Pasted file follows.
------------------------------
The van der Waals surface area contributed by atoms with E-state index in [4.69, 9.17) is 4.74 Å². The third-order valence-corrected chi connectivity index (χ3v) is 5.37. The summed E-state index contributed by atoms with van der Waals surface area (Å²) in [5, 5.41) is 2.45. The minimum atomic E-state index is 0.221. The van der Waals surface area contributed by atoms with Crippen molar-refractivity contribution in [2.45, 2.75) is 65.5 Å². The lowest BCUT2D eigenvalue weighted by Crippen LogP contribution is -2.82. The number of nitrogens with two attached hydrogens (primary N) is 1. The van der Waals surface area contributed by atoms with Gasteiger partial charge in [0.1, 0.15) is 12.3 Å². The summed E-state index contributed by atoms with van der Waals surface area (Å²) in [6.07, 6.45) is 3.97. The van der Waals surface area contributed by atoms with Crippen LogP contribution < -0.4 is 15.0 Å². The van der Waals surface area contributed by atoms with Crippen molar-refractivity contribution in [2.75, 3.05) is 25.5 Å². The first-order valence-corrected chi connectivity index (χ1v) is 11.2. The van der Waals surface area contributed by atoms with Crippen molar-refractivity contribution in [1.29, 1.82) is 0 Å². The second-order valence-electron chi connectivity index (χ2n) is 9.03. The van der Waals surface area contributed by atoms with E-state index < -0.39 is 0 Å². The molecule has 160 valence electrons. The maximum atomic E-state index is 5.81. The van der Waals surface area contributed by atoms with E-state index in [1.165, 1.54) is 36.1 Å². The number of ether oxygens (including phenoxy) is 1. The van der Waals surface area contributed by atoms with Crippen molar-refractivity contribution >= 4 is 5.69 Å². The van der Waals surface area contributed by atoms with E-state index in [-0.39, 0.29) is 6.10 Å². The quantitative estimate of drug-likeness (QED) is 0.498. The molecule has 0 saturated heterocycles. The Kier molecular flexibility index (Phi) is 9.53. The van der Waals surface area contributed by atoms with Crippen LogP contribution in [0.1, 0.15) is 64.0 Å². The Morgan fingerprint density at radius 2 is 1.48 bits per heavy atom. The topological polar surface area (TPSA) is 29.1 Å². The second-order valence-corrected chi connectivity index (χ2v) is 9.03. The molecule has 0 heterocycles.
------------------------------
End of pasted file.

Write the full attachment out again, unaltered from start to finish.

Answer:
The van der Waals surface area contributed by atoms with E-state index in [4.69, 9.17) is 4.74 Å². The third-order valence-corrected chi connectivity index (χ3v) is 5.37. The summed E-state index contributed by atoms with van der Waals surface area (Å²) in [5, 5.41) is 2.45. The minimum atomic E-state index is 0.221. The van der Waals surface area contributed by atoms with Crippen molar-refractivity contribution in [2.45, 2.75) is 65.5 Å². The lowest BCUT2D eigenvalue weighted by Crippen LogP contribution is -2.82. The number of nitrogens with two attached hydrogens (primary N) is 1. The van der Waals surface area contributed by atoms with Gasteiger partial charge in [0.1, 0.15) is 12.3 Å². The summed E-state index contributed by atoms with van der Waals surface area (Å²) in [6.07, 6.45) is 3.97. The van der Waals surface area contributed by atoms with Crippen LogP contribution < -0.4 is 15.0 Å². The van der Waals surface area contributed by atoms with Crippen molar-refractivity contribution in [2.75, 3.05) is 25.5 Å². The first-order valence-corrected chi connectivity index (χ1v) is 11.2. The van der Waals surface area contributed by atoms with Crippen molar-refractivity contribution in [1.29, 1.82) is 0 Å². The second-order valence-electron chi connectivity index (χ2n) is 9.03. The van der Waals surface area contributed by atoms with E-state index < -0.39 is 0 Å². The molecule has 160 valence electrons. The maximum atomic E-state index is 5.81. The van der Waals surface area contributed by atoms with E-state index in [1.165, 1.54) is 36.1 Å². The number of ether oxygens (including phenoxy) is 1. The van der Waals surface area contributed by atoms with Crippen molar-refractivity contribution >= 4 is 5.69 Å². The van der Waals surface area contributed by atoms with E-state index in [-0.39, 0.29) is 6.10 Å². The quantitative estimate of drug-likeness (QED) is 0.498. The molecule has 0 saturated heterocycles. The Kier molecular flexibility index (Phi) is 9.53. The van der Waals surface area contributed by atoms with Crippen LogP contribution in [0.1, 0.15) is 64.0 Å². The Morgan fingerprint density at radius 2 is 1.48 bits per heavy atom. The topological polar surface area (TPSA) is 29.1 Å². The second-order valence-corrected chi connectivity index (χ2v) is 9.03. The molecule has 0 heterocycles.